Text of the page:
EXPLORING LEAN & GREEN INTERNET OF THINGS (IOT) WIRELESS SENSORS FRAMEWORK FOR THE ADOPTION OF PRECISION AGRICULTURE PRACTICES AMONG INDIANA ROW-CROP PRODUCERS
The production of row crops in the Midwestern (Indiana) region of the US has been facing environmental and economic sustainability issues. There has been an increase in trend for the application of fertilizers (Nitrogen & Phosphorus), farm machinery fuel costs and decrease in labor productivity leading to non-optimized usage of farm-inputs. A structured literature review describes Lean and Green practices such as profitability (return on investments), operational cost reduction, hazardous waste reduction, delivery performance and overall productivity might be adopted in the context of Precision Agriculture practices (variable rate irrigation, variable rate fertilization, cloud-based analytics, and telematics for farm-machinery navigation).
The literature review describes low adoption of Internet of Things (IoT) based precision agriculture practices, such as variable rate fertilizer (39 %), variable rate pesticide (8%), variable rate irrigation (4 %), cloud-based data analytics (21 %) and telematics (10 %) amongst Midwestern row crop producers. Barriers for the adoption of IoT based Precision Agriculture practices include cost effectiveness, power requirements, communication range, data latency, data scalability, data storage, data processing and data interoperability. Focused group interviews (n=3) with Subject Matter Expertise (SME’s) (N=18) in IoT based Precision Agriculture practices were conducted to understand and define decision-making variables related to barriers. The content analysis and subsequent ISM model informed an action research approach in the deployment of an IoT wireless sensor nodes for performance improvement. The improvements resulted in variable cost reduction by 94 %, power consumption cost reduction by 60 %, and improved data interoperable and user-interactive IoT wireless sensor-based data pipeline for improved adoption of Precision Agriculture practices. A relationship analysis of performance data (n=2505) from the IoT sensor deployment empirically validated the ISM model and explained the variation in power consumption for mitigation of IoT adoption among producers. The scope of future research for predicting IoT power consumption, based upon the growing season through correlation was developed in this study.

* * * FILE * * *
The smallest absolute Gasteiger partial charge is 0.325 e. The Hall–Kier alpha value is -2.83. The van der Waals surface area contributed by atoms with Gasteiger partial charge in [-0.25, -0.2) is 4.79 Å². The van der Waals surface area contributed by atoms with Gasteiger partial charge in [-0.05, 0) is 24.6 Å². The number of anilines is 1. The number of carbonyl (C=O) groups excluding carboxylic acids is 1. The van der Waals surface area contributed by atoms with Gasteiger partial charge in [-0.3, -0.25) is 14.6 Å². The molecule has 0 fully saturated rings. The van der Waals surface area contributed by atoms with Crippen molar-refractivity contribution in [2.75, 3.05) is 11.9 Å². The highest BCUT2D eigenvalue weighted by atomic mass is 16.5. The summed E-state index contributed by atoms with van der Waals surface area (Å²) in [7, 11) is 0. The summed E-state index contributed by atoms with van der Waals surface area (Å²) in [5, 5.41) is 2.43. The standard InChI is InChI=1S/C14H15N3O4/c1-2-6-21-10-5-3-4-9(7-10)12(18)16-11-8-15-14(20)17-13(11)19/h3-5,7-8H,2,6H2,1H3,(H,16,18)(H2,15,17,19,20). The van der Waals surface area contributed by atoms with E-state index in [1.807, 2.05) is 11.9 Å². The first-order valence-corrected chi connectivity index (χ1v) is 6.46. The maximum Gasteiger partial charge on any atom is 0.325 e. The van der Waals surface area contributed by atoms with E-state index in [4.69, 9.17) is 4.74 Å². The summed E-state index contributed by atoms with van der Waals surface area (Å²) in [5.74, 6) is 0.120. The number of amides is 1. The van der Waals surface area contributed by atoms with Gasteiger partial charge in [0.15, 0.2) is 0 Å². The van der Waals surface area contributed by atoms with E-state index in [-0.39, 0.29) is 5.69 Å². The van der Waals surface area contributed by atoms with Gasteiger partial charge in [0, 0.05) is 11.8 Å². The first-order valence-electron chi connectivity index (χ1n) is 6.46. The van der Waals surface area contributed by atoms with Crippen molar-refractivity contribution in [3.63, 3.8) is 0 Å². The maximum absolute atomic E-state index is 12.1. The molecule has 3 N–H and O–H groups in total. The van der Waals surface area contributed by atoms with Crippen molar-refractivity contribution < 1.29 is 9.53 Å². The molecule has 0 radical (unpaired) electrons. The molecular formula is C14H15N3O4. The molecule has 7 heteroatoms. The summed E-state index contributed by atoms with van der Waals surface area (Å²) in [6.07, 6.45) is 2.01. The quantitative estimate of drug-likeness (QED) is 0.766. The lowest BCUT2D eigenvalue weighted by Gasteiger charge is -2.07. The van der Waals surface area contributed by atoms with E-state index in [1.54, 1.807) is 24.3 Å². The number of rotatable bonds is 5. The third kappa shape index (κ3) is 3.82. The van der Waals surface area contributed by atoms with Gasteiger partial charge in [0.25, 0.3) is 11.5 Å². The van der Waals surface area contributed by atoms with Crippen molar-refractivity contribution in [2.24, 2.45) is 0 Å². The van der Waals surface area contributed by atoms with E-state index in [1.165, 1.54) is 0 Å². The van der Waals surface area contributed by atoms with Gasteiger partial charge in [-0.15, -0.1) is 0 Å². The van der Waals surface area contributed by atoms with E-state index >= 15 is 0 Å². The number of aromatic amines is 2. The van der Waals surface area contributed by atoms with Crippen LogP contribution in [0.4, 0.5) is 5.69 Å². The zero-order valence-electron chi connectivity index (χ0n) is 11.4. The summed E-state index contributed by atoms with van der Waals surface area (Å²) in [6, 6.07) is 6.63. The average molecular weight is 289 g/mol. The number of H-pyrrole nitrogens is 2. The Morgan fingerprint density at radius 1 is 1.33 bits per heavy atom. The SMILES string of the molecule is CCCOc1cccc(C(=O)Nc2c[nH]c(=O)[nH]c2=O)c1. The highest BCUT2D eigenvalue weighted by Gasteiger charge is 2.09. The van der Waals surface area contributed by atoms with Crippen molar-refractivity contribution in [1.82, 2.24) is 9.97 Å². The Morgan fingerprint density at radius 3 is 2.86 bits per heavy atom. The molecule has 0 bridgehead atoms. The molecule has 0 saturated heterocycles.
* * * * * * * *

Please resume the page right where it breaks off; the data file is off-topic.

The implications of this research inform adopters (row-crop producers), researchers and precision agriculture practitioners that a Lean and Green framework is driven substantively by cost and power concerns in an IoT sensors-based precision agriculture solution.
Wabash Heartland Innovation Network
- Doctor of Philosophy
- West Lafayette